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From Nicholas Chammas <>
Subject Re: Identifying specific persisted DataFrames via getPersistentRDDs()
Date Wed, 09 May 2018 02:36:44 GMT
That’s correct. I probably would have done better to title this thread
something like “How to effectively track and release persisted DataFrames”.

I jumped the gun in my initial email by referencing getPersistentRDDs() as
a potential solution, but in theory the desired API is something like
of DataFrames or RDDs]). This seems awkward, but I suspect the underlying
use case is common.

An alternative or complementary approach, perhaps, would be to allow
persistence (and perhaps even checkpointing) to be explicitly scoped
<>. I think in some
circles this is called “Scope-based Resource Management” or “Resource
acquisition is initialization” (RAII). It would make it a lot easier to
track and release DataFrames or RDDs when they are no longer needed in


2018년 5월 8일 (화) 오후 1:32, Mark Hamstra <>님이 작성:

If I am understanding you correctly, you're just saying that the problem is
> that you know what you want to keep, not what you want to throw away, and
> that there is no unpersist DataFrames call based on that what-to-keep
> information.
> On Tue, May 8, 2018 at 6:00 AM, Nicholas Chammas <
>> wrote:
>> I certainly can, but the problem I’m facing is that of how best to track
>> all the DataFrames I no longer want to persist.
>> I create and persist various DataFrames throughout my pipeline. Spark is
>> already tracking all this for me, and exposing some of that tracking
>> information via getPersistentRDDs(). So when I arrive at a point in my
>> program where I know, “I only need this DataFrame going forward”, I want to
>> be able to tell Spark “Please unpersist everything except this one
>> DataFrame”. If I cannot leverage the information about persisted DataFrames
>> that Spark is already tracking, then the alternative is for me to carefully
>> track and unpersist DataFrames when I no longer need them.
>> I suppose the problem is similar at a high level to garbage collection.
>> Tracking and freeing DataFrames manually is analogous to malloc and free;
>> and full automation would be Spark automatically unpersisting DataFrames
>> when they were no longer referenced or needed. I’m looking for an
>> in-between solution that lets me leverage some of the persistence tracking
>> in Spark so I don’t have to do it all myself.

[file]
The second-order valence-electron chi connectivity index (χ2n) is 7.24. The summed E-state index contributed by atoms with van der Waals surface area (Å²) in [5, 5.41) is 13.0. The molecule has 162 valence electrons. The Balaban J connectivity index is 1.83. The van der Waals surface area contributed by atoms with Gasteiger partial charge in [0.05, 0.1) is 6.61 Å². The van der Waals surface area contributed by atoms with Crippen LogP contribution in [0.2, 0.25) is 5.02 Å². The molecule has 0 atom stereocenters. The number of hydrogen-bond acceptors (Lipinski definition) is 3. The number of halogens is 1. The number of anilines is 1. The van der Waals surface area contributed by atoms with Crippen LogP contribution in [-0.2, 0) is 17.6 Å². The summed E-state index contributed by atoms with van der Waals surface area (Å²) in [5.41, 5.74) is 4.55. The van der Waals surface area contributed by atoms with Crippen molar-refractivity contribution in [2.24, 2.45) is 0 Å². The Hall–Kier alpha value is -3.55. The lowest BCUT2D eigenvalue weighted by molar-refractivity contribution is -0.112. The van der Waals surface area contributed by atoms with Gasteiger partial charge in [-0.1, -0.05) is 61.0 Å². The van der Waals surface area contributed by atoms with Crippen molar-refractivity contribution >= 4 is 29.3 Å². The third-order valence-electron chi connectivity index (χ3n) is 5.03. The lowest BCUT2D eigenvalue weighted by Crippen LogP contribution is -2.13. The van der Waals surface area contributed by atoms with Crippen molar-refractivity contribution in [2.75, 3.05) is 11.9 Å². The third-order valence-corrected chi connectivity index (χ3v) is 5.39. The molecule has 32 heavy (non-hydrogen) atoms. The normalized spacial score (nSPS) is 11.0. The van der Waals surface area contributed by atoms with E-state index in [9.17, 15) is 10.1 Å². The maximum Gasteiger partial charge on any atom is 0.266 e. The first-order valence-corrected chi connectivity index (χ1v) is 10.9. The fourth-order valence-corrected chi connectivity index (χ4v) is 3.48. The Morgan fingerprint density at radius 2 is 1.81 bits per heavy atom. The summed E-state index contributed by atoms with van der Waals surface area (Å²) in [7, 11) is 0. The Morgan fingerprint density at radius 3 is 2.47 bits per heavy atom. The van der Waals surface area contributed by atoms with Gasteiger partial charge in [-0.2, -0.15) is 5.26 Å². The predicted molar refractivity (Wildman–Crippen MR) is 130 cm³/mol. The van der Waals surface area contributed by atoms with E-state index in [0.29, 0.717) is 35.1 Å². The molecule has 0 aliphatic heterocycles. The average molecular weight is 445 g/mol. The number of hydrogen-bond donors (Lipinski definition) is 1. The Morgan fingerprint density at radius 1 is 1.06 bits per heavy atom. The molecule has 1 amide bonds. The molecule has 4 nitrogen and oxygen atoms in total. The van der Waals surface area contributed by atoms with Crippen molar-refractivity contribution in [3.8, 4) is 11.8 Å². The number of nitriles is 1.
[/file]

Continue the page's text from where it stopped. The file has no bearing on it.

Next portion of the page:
>> Does this make more sense now, from a use case perspective as well as
>> from a desired API perspective?
>> ​
>> On Thu, May 3, 2018 at 10:26 PM Reynold Xin <> wrote:
>>> Why do you need the underlying RDDs? Can't you just unpersist the
>>> dataframes that you don't need?
>>> On Mon, Apr 30, 2018 at 8:17 PM Nicholas Chammas <
>>>> wrote:
>>>> This seems to be an underexposed part of the API. My use case is this:
>>>> I want to unpersist all DataFrames except a specific few. I want to do this
>>>> because I know at a specific point in my pipeline that I have a handful of
>>>> DataFrames that I need, and everything else is no longer needed.
>>>> The problem is that there doesn’t appear to be a way to identify
>>>> specific DataFrames (or rather, their underlying RDDs) via
>>>> getPersistentRDDs(), which is the only way I’m aware of to ask Spark
>>>> for all currently persisted RDDs:
>>>> >>> a = spark.range(10).persist()>>>>>>
>>>> [(3, JavaObject id=o36)]
>>>> As you can see, the id of the persisted RDD, 8, doesn’t match the id
>>>> returned by getPersistentRDDs(), 3. So I can’t go through the RDDs
>>>> returned by getPersistentRDDs() and know which ones I want to keep.
>>>> id() itself appears to be an undocumented method of the RDD API, and
>>>> in PySpark getPersistentRDDs() is buried behind the Java sub-objects
>>>> <>, so I know I’m
>>>> reaching here. But is there a way to do what I want in PySpark without
>>>> manually tracking everything I’ve persisted myself?
>>>> And more broadly speaking, do we want to add additional APIs, or
>>>> formalize currently undocumented APIs like id(), to make this use case
>>>> possible?
>>>> Nick
>>>> ​
> ​

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